There are many types of kisses - Butterfly Kisses, Eskimo Kisses, Air Kisses, Kisses on the cheek, Kisses on the hand, Kisses blown to one another (that may or may not be caught and put into a pocket for safe-keeping), and the full-fledged Kisses filled with love, passion, and unmistakable 'intent'.
Philematology, the study of kissing, has discovered that while the earliest references to kissing can be found in Indian Vedic Sandskrit texts around 1500 BC, most cultures and civilizations focused on kissing in a non-sexual manner. Despite the fact that kissing rings or robes to show social rank in the feudal societies or as part of religious practices was prevalent for centuries, public displays of affection were frowned upon or even prohibited - only maternal kisses between mother and child were acceptable. It was not until Ancient Greece and Ancient Rome that it became commonplace for lovers and married people to kiss on the lips in a non-maternal manner. The Romans warmed to the idea and identified three types of kisses - osculum (the kiss of friendship, usually on the cheek), basium (kissing on the lips), and savium (a kiss of passion now referred to as a French Kiss). In the Middle Ages, due to rampant illiteracy, kisses were also used to seal documents in place of a signature, to which the custom of a woman kissing the bottom of a letter can be traced. And then the London Plague of 1665 put an end to kissing in any form as people were afraid of contracting the disease. We also see the evolution of the standard social greeting of shaking hands stemming from a kiss on the hand during the Industrial Revolution. Truly, this is a fascinating subject - even Charles Darwin studied Philematology...give it a good Google.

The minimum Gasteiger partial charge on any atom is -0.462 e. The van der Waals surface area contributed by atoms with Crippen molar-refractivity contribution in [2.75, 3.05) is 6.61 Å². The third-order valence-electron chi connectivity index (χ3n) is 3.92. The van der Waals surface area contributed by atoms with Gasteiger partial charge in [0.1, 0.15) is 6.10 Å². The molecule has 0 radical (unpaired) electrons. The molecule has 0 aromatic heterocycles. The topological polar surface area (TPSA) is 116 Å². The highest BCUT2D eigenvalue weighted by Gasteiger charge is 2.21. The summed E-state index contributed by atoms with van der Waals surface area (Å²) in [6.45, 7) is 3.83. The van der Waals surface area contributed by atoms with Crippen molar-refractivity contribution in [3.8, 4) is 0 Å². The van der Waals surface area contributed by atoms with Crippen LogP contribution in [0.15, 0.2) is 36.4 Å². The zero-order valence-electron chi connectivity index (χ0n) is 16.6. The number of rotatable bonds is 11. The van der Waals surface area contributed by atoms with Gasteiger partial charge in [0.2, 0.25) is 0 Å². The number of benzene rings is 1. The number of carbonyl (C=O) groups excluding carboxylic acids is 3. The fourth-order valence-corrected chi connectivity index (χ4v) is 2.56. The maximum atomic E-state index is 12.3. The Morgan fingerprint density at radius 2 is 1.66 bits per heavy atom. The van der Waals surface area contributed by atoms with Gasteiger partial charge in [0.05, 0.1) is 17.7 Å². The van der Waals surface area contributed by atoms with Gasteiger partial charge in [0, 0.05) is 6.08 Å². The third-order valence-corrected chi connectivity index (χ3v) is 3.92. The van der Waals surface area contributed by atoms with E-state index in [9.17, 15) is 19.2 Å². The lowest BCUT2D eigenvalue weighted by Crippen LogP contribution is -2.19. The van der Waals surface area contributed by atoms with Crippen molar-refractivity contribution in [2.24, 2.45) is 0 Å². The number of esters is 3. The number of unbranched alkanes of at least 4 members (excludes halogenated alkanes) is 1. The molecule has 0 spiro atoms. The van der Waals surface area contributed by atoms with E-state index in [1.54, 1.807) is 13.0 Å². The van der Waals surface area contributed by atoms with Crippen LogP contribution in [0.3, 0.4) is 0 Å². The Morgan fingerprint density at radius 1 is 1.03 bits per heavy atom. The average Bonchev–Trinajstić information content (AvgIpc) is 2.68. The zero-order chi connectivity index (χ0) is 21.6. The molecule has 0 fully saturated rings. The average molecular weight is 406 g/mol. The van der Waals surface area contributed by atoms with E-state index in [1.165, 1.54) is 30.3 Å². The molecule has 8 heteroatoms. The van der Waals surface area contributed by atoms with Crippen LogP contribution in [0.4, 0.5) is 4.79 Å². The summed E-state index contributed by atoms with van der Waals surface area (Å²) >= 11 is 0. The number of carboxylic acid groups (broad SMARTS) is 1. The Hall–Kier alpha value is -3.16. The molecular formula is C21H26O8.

"A kiss is a lovely trick designed by nature to stop speech when words become superfluous."
The power of a woman's kiss has always been undeniable...Echo and the Bunnymen sound like they're fans!
Most kisses are still non-sexual, and a pout made up with Burt's Bees or Blistex is more than appropriate. Lip balm is the everyday go-to. Easy and quick to apply. No fuss, no muss, no big deal. It's the lip equivalent of wearing yoga pants and flip flops to run errands.
|M.A.C. Plum Dandy|
The ultimate, however, the ideal - is the Red Lip. The Red Lip is classic. It conveys passion and sex and is an integral part of the bombshell persona. The iconic Femme Fatale would have never come about with a frosted pink lip...only the Red Lip is appropriate. And because every woman has at least a little Femme Fatale lurking somewhere beneath the surface, it works just as well for Audrey as it does Marilyn. While this fact should be comforting for most women, the idea of wearing the Red Lip is still very intimidating to many. It is bold, making a definite statement, but requires finesse and precision.